17 November, 2020 / IN Tax and accounting / by Chad Nean
For many people reducing their home loan and ‘bad debt’ is a great strategy and something that I highly recommend.

Paying off your home loan is a relatively risk-free, tax-free strategy that allows financial freedom and choice in the future. Furthermore, it can create a great platform for future investments, along with taking a lot of stress and worry out of your life. You only need to look at the recent COVID-19 issues with loss of work, resulting in pressure on freezing home loans and worry surrounding this for many families.

However, it is important to consider doing the above in a tax-effective and flexible way to give you choice with your property and its future use. One way to achieve this is the use of an offset facility alongside your home loan.

An offset account is a normal transactional account that is linked to your home loan. You can make deposits and withdrawals as needed, however, the big difference is that when you hold money in this account over time it reduces the amount of interest charged on your home loan.

An Offset Account Example

By way of example, and I see this regularly, consider a young couple who start off in a smaller property (unit or townhouse) and look to pay down their home loan thinking that is the right thing to do financially. Over time, the family looks to grow and their property is no longer suitable for their needs. However, they wish to keep the existing property as a future investment.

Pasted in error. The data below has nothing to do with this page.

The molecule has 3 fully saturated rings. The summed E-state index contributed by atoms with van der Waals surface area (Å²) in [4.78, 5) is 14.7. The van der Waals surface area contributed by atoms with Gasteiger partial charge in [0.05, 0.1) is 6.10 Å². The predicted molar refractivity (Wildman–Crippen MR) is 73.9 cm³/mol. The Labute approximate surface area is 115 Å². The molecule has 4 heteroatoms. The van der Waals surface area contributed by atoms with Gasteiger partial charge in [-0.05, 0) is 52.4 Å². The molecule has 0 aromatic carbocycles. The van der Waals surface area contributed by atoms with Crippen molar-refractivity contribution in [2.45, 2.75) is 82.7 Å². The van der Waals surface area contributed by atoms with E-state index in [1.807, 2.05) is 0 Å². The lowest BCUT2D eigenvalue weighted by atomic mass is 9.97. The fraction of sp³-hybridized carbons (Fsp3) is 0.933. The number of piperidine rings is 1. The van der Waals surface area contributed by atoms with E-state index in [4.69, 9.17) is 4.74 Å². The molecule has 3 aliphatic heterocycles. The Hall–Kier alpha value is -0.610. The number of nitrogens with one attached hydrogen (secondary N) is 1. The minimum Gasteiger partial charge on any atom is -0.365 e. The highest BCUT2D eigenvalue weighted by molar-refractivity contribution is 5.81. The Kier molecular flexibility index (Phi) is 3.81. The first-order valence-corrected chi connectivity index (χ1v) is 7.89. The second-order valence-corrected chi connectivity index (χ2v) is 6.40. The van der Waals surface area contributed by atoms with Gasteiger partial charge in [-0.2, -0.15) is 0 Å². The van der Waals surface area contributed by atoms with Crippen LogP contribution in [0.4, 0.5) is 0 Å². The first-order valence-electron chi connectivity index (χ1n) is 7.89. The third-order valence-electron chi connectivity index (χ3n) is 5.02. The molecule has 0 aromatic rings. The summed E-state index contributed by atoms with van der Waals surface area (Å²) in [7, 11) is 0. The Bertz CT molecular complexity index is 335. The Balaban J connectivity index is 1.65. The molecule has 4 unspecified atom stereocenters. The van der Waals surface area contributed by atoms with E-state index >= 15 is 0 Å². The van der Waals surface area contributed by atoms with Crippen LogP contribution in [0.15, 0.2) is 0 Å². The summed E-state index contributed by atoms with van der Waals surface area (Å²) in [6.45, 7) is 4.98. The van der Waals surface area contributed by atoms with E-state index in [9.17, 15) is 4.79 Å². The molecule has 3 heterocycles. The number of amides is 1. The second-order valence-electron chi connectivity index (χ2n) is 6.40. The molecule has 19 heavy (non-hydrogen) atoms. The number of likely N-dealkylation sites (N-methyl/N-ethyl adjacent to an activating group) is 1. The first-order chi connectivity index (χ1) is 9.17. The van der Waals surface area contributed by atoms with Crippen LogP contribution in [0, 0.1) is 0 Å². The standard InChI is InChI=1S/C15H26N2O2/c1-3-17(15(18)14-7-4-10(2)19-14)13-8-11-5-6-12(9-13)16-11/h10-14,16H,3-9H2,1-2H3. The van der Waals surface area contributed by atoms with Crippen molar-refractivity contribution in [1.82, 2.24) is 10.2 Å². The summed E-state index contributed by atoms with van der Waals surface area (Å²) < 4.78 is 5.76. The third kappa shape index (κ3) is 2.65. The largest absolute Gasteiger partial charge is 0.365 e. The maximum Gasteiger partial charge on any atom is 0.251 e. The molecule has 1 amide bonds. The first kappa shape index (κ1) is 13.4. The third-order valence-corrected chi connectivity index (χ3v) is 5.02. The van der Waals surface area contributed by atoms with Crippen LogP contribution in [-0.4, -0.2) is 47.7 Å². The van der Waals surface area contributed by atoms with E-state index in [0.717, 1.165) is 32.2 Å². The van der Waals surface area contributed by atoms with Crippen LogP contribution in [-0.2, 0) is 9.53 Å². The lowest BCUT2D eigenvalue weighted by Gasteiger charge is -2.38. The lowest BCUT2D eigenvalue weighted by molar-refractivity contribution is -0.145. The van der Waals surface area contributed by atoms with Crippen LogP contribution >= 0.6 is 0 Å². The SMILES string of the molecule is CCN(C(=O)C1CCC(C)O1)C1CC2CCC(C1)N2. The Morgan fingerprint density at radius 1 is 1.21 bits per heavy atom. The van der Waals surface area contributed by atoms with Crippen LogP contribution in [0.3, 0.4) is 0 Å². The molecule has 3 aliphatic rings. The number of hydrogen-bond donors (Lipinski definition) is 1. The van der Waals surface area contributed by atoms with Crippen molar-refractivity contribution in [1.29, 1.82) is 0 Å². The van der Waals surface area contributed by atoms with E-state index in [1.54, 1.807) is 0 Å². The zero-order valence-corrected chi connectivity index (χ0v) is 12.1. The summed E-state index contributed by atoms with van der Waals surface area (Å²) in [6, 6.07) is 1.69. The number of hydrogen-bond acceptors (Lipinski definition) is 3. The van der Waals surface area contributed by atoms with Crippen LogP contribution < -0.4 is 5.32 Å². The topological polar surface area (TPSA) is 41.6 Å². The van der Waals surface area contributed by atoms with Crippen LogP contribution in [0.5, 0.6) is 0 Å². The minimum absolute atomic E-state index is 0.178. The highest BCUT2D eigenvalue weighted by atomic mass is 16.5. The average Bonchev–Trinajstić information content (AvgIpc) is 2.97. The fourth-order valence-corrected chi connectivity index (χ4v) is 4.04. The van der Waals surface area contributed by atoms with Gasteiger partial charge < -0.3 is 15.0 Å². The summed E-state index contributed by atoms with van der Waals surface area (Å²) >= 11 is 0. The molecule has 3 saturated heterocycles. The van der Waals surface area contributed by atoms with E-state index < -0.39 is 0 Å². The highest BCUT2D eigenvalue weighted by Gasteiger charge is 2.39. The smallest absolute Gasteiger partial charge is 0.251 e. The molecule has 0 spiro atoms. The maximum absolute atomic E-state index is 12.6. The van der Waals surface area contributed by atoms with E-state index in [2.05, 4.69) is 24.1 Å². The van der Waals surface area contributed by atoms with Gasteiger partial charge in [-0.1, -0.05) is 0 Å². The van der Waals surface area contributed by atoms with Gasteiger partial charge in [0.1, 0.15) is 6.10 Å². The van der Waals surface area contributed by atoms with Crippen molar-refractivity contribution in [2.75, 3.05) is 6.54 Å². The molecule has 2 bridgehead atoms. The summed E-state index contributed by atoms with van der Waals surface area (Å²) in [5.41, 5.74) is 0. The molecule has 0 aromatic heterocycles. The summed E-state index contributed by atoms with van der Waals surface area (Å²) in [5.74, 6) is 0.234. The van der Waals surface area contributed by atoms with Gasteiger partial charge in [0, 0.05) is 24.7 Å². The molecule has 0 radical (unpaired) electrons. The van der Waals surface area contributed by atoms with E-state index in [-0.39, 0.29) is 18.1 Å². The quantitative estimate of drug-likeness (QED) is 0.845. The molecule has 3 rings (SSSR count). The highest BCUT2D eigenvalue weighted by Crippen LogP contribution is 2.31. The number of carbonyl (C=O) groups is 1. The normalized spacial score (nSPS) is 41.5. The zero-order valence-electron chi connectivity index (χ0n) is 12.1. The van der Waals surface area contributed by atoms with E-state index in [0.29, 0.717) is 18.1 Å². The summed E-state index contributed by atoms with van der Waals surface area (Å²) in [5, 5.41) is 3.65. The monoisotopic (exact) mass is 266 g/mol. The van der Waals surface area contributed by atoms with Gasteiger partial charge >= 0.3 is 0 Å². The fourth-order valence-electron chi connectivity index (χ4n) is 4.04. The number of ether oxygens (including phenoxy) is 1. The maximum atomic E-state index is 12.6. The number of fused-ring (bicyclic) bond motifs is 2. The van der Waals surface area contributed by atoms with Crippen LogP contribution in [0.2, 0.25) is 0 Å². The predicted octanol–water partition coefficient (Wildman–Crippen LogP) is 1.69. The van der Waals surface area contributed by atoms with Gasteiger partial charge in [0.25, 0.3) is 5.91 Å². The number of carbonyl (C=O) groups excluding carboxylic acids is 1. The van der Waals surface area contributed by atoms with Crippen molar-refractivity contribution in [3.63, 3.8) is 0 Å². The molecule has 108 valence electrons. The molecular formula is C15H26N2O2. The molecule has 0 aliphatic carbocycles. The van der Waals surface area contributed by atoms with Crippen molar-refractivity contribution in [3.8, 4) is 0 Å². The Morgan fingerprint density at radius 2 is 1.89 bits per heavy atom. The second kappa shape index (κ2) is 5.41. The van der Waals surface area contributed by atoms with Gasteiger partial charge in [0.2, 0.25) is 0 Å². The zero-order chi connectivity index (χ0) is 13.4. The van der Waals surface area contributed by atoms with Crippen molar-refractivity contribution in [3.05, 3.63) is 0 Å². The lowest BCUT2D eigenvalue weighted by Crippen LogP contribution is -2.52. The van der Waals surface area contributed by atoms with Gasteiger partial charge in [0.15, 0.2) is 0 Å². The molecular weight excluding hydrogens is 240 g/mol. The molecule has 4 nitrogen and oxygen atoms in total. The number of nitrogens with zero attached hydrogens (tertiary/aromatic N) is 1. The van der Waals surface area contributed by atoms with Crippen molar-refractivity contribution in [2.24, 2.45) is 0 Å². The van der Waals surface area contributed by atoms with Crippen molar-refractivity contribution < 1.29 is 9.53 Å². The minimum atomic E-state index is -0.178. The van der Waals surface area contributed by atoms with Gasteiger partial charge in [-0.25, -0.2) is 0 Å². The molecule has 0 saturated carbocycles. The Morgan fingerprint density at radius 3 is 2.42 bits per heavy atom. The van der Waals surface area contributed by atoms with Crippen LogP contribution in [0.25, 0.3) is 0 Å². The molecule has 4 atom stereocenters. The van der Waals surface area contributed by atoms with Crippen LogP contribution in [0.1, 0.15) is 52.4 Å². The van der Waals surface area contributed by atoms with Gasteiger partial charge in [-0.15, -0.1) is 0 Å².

The issue with this is that a lot of the equity they have created is now trapped in this property. This will result in potentially a smaller investment loan but they’ll need to borrow a larger non-deductible personal home loan for their new larger home. Or worse, they may be forced to sell their existing property to release the equity to allow the new family home to be purchased.

If however an offset account was used so that the initial home loan was paid down with minimum monthly repayments while utilising the offset for surplus funds, then these funds could be used to help purchase the new home.

In that scenario, let’s assume the client’s original home was purchased for $300,000 and after minimal repayments were made off the loan $200,000 was able to accumulate in the offset account. The client would only be paying interest on the net $100,000 balance but importantly would be able to take their $200,0000 out of the offset account to help purchase the new home, whilst leaving the full unpaid balance of the original loan in place. This original loan would now become tax-deductible.

Therefore, this smarter approach has allowed flexibility for the future and has resulted in interest savings along the way.

How We Can Help

It is important to plan early with your loan to allow flexibility for the future.

If you would like to talk to someone on how to utilise your offset account to your advantage, please contact Chad Nean or Jye Smith on 02 4969 6600 or using the form below and we can arrange a complimentary initial discussion with you.